earth dbl

LeafMap Making

What's in a map?
A Difficult Mapping
A Deceptive Map
A Practical Map for You
Album Cover Sketch
The Mapping it Uses
Some Map Books

LeafWhat's in a map?

For some reason or another, maps and mapping have always been a fascinating topic for me. As far back as I can remember, I've been astonished to see those miniaturized copies of the world (now other worlds) around me, on a modest-sized piece of paper. Just by looking at one you can figure out where you are probably located, and from there what direction to head to get somewhere else, toward a distant goal, most likely a goal depicted on the same sheet. (Of course these days we also have GPS, but one still needs good maps!)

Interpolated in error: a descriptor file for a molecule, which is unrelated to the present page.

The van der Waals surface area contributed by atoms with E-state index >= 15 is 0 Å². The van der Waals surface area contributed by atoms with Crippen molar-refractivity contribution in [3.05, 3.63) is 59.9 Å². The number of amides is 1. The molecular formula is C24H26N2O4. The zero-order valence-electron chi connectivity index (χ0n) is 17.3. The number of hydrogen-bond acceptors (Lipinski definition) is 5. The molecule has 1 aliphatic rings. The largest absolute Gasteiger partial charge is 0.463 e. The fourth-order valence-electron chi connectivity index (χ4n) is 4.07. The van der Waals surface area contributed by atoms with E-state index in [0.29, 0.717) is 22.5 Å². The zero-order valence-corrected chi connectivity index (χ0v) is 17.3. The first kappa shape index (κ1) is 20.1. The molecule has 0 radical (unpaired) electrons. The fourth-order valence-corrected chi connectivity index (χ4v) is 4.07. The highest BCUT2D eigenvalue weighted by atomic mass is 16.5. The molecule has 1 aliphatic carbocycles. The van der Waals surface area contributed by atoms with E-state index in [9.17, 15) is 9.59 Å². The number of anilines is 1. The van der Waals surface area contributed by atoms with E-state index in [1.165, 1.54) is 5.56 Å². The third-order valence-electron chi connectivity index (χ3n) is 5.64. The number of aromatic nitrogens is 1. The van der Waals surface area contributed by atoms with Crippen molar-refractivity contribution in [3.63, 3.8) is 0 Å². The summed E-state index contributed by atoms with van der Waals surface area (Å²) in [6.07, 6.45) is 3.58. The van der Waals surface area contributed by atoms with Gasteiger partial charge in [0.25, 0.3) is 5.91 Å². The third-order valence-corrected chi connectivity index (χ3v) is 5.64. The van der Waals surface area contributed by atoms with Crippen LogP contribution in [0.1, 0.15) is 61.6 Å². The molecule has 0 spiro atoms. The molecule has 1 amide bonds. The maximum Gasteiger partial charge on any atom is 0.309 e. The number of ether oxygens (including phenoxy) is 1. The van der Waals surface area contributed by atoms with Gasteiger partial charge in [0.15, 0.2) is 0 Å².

Eventually you figure out all the symbols, the ones for Interstate driving maps, or topographic maps a geologist might need, or specialized maps designed to show the population density in every part of the world. IN a good Atlas you may also find maps drawn with strange "projections" (as they're called) that show all the land masses correctly related to each another, all small regions in correct shape (nearly no distortion), but some places are enlarged greatly, while others appear shrunken. A different kind may show all the World's areas in correct proportion to each other, but this time the shapes will be distorted depending on where you look. The biggest errors of either type usually occur away from the center -- the middle being pretty good on most maps you're likely to encounter.